I’m going to break this here for today, and pick it back up soon on the news page. If you have any thoughts or questions, please share them in the comments section below.

An anniversary…

2019 was the 20th anniversary of the inception of Blue Moon Kites (now kmacfab). The beginning was longer and messier than I would have preferred, and there was that “vacation” a few years ago, but overall it’s been a good ride. It never would have happened without the friendship and support of a lot of fine folks along the way.

Mike Gillard and I first talked about it on the patio of the hotel we were staying at while attending the KTA show in Clearwater, FL in 1999. It became “Blue Moon” at least in part because there were two blue moons early that year.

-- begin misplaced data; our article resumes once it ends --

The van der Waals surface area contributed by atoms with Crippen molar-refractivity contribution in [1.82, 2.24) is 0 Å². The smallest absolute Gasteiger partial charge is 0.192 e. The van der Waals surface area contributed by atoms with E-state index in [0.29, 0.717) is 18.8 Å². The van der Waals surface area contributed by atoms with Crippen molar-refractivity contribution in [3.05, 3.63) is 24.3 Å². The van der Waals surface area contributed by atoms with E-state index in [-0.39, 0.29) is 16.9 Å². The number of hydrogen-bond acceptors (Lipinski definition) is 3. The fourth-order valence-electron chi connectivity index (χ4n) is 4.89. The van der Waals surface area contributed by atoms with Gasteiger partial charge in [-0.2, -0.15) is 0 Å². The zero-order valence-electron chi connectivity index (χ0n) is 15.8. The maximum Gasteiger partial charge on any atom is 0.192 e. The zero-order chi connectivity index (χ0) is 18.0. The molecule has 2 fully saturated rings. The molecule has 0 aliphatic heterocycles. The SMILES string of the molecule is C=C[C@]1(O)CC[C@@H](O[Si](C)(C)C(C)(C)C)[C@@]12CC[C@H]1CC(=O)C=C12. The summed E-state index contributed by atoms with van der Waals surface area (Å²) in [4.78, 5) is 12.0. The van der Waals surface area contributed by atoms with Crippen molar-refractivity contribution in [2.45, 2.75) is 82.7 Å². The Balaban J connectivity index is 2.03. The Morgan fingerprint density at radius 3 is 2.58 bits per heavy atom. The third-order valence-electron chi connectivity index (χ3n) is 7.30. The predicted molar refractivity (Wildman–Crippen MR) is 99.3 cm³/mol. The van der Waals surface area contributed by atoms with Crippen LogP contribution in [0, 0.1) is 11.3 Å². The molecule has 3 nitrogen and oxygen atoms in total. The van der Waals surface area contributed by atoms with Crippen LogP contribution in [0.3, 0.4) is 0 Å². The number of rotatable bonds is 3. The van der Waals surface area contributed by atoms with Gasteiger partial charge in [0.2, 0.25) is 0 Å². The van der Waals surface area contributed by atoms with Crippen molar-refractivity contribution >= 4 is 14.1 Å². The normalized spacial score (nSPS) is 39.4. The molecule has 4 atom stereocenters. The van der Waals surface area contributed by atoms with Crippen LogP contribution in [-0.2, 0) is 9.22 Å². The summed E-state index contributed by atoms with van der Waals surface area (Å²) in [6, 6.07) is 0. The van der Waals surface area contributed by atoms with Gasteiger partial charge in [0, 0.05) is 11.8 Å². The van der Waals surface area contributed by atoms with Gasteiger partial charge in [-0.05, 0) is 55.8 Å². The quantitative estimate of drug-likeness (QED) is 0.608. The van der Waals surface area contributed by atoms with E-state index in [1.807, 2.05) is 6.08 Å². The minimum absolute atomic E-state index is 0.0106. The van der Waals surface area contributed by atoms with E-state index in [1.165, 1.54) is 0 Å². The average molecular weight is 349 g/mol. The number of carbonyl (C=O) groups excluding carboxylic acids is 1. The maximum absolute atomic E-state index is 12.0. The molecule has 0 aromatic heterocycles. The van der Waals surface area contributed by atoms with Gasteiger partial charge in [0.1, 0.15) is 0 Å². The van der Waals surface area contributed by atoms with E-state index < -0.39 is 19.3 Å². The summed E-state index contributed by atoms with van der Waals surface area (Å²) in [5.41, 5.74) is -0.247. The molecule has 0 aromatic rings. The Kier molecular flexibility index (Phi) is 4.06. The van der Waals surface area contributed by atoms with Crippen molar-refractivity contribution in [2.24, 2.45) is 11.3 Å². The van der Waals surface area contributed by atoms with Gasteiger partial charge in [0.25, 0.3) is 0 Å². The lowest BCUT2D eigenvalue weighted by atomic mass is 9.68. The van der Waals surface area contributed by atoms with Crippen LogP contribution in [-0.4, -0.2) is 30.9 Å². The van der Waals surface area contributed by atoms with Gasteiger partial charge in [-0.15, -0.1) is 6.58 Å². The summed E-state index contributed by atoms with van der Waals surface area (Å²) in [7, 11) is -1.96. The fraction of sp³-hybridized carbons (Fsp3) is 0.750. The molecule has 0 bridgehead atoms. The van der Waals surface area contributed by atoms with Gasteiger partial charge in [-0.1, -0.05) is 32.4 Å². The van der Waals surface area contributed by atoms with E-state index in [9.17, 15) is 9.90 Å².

In September of that year, I brought a handful of new kites to the festival at the Air Force Museum in Dayton. They were well received, and I was encouraged to move forward. After the festival, Holly (my wife) and I spent some time with Mike and his family at their home in Columbus OH, and started dreaming and scheming in earnest.   Continue reading “An anniversary…”

It’s a pattern…

Is it odd that I love making patterns? If I had to pick one thing that I enjoy the most about making kites (besides watching someone fly one of my designs with a big grin on their face), it would be making patterns. Maybe it’s because once I get a design to the point where I can do final refinements on the pattern, the rest of the process can be put on autopilot. Cutting, scraping and sanding the edges of a perfect progressive curve, making sure to leave enough of an entrance flat to make it easy to hem the edge smoothly and repeatably? Yeah, probably a little odd, but I’m OK with that. 😉